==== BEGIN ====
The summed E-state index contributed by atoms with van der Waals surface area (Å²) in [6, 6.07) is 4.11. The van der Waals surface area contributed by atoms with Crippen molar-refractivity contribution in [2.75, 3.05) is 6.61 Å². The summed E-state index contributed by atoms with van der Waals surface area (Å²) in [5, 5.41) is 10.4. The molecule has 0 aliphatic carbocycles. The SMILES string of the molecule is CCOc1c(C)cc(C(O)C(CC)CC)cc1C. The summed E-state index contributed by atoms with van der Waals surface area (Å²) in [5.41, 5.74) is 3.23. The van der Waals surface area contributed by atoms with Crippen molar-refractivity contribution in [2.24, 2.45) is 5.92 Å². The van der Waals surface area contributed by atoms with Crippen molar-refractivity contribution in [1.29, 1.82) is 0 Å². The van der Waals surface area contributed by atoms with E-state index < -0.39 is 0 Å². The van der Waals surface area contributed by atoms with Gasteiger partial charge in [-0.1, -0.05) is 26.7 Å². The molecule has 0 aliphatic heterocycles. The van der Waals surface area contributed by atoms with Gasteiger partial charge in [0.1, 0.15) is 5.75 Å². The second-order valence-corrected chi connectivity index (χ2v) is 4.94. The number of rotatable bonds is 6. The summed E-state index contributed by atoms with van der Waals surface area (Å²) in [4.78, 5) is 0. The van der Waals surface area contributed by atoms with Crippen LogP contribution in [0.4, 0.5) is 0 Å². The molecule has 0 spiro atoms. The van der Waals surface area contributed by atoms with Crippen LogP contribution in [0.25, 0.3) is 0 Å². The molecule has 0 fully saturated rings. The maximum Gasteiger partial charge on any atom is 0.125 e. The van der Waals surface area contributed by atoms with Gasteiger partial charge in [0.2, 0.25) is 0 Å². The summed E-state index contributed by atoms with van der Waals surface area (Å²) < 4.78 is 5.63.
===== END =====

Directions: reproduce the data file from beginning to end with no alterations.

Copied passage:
The summed E-state index contributed by atoms with van der Waals surface area (Å²) in [6, 6.07) is 4.11. The van der Waals surface area contributed by atoms with Crippen molar-refractivity contribution in [2.75, 3.05) is 6.61 Å². The summed E-state index contributed by atoms with van der Waals surface area (Å²) in [5, 5.41) is 10.4. The molecule has 0 aliphatic carbocycles. The SMILES string of the molecule is CCOc1c(C)cc(C(O)C(CC)CC)cc1C. The summed E-state index contributed by atoms with van der Waals surface area (Å²) in [5.41, 5.74) is 3.23. The van der Waals surface area contributed by atoms with Crippen molar-refractivity contribution in [2.24, 2.45) is 5.92 Å². The van der Waals surface area contributed by atoms with Crippen molar-refractivity contribution in [1.29, 1.82) is 0 Å². The van der Waals surface area contributed by atoms with E-state index < -0.39 is 0 Å². The van der Waals surface area contributed by atoms with Gasteiger partial charge in [-0.1, -0.05) is 26.7 Å². The molecule has 0 aliphatic heterocycles. The van der Waals surface area contributed by atoms with Gasteiger partial charge in [0.1, 0.15) is 5.75 Å². The second-order valence-corrected chi connectivity index (χ2v) is 4.94. The number of rotatable bonds is 6. The summed E-state index contributed by atoms with van der Waals surface area (Å²) in [4.78, 5) is 0. The van der Waals surface area contributed by atoms with Crippen LogP contribution in [0.4, 0.5) is 0 Å². The molecule has 0 spiro atoms. The van der Waals surface area contributed by atoms with Crippen LogP contribution in [0.25, 0.3) is 0 Å². The molecule has 0 fully saturated rings. The maximum Gasteiger partial charge on any atom is 0.125 e. The van der Waals surface area contributed by atoms with Gasteiger partial charge in [0.2, 0.25) is 0 Å². The summed E-state index contributed by atoms with van der Waals surface area (Å²) < 4.78 is 5.63.